I have learned just a bit about bee boxes—a pretty cool thing to collect I think, as each one represents its makers specific design solution to the task(s) at hand. From what I understand, this sort of bee box would be used to catch bees, then release them from various points to chart their flights (bees fly in a straight line when returning to their hives—a bee line—thus leading the beekeeper to the bounty) though I believe this could also be used as a queen bee carrier.
Fashioned from an old wooden box or crate, this one features three compartments-- one with an old honey comb still inside, which is hidden below a piece of wood laid flat over it on one side. At center is a wooden slat that divides it in half, and which pulls all the way out. Over top, a plate of glass, which is held tightly along the slides but slides open.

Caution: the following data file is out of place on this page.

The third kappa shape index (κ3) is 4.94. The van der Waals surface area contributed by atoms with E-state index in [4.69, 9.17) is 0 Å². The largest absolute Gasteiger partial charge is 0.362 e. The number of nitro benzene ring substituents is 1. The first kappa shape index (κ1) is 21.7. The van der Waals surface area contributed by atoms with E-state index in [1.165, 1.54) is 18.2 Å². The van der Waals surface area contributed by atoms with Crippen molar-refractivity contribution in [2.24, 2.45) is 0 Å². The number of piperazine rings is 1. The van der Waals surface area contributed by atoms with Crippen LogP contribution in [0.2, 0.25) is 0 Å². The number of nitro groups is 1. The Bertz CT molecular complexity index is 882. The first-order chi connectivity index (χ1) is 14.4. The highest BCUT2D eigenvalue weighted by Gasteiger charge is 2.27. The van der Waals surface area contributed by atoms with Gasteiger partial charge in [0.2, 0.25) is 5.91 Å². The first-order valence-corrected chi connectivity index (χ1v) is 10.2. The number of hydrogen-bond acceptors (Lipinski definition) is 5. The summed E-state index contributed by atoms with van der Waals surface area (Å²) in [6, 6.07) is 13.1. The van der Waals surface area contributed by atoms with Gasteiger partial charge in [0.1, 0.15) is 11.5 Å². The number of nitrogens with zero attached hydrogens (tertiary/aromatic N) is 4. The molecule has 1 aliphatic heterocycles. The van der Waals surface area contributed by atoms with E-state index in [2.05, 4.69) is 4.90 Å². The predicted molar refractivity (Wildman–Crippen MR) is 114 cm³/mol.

Late 19th/early 20th century I believe. 6" l x 5 1/2" d x 2 3/4" t. Wonderfully aged, with a great dry wood patina. At some point a strip of masking tape and, later, black cloth tape was wrapped around one edge of the glass for easier (and safer) gripping--the latter of which comes off easily. The glass slides open easily and all is in good structural condition.